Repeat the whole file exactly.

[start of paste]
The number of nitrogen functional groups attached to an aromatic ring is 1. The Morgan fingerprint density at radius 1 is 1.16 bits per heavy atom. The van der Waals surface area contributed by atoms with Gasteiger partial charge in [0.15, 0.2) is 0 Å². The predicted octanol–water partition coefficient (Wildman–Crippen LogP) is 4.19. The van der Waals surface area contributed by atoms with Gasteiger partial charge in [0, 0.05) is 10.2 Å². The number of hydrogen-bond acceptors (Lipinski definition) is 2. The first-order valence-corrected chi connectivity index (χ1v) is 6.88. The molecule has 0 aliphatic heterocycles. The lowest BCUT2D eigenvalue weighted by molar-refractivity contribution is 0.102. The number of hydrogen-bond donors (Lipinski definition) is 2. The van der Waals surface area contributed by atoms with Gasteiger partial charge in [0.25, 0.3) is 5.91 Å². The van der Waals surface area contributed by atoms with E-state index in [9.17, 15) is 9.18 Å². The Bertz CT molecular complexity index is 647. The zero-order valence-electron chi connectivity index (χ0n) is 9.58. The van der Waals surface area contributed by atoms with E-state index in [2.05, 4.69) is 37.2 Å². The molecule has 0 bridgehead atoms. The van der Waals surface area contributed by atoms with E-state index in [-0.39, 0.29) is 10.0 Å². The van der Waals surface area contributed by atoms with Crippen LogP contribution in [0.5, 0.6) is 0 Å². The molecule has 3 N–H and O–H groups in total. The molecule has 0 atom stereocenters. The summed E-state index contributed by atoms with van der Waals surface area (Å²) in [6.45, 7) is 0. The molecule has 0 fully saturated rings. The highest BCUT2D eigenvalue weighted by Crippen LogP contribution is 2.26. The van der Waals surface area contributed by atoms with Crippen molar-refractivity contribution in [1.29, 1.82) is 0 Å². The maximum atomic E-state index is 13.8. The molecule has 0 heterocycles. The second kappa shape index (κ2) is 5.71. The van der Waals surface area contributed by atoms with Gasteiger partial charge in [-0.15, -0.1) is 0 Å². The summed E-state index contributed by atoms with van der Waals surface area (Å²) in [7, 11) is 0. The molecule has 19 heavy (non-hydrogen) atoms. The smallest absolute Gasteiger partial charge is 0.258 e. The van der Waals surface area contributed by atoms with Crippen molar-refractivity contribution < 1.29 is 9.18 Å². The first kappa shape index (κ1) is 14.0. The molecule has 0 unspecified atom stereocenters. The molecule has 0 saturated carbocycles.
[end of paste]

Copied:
The number of nitrogen functional groups attached to an aromatic ring is 1. The Morgan fingerprint density at radius 1 is 1.16 bits per heavy atom. The van der Waals surface area contributed by atoms with Gasteiger partial charge in [0.15, 0.2) is 0 Å². The predicted octanol–water partition coefficient (Wildman–Crippen LogP) is 4.19. The van der Waals surface area contributed by atoms with Gasteiger partial charge in [0, 0.05) is 10.2 Å². The number of hydrogen-bond acceptors (Lipinski definition) is 2. The first-order valence-corrected chi connectivity index (χ1v) is 6.88. The molecule has 0 aliphatic heterocycles. The lowest BCUT2D eigenvalue weighted by molar-refractivity contribution is 0.102. The number of hydrogen-bond donors (Lipinski definition) is 2. The van der Waals surface area contributed by atoms with Gasteiger partial charge in [0.25, 0.3) is 5.91 Å². The van der Waals surface area contributed by atoms with E-state index in [9.17, 15) is 9.18 Å². The Bertz CT molecular complexity index is 647. The zero-order valence-electron chi connectivity index (χ0n) is 9.58. The van der Waals surface area contributed by atoms with E-state index in [2.05, 4.69) is 37.2 Å². The molecule has 0 bridgehead atoms. The van der Waals surface area contributed by atoms with E-state index in [-0.39, 0.29) is 10.0 Å². The van der Waals surface area contributed by atoms with Crippen LogP contribution in [0.5, 0.6) is 0 Å². The molecule has 3 N–H and O–H groups in total. The molecule has 0 atom stereocenters. The summed E-state index contributed by atoms with van der Waals surface area (Å²) in [6.45, 7) is 0. The molecule has 0 fully saturated rings. The highest BCUT2D eigenvalue weighted by Crippen LogP contribution is 2.26. The van der Waals surface area contributed by atoms with Crippen molar-refractivity contribution in [1.29, 1.82) is 0 Å². The maximum atomic E-state index is 13.8. The molecule has 0 heterocycles. The second kappa shape index (κ2) is 5.71. The van der Waals surface area contributed by atoms with Gasteiger partial charge in [-0.15, -0.1) is 0 Å². The summed E-state index contributed by atoms with van der Waals surface area (Å²) in [7, 11) is 0. The molecule has 19 heavy (non-hydrogen) atoms. The smallest absolute Gasteiger partial charge is 0.258 e. The van der Waals surface area contributed by atoms with Crippen molar-refractivity contribution < 1.29 is 9.18 Å². The first kappa shape index (κ1) is 14.0. The molecule has 0 unspecified atom stereocenters. The molecule has 0 saturated carbocycles.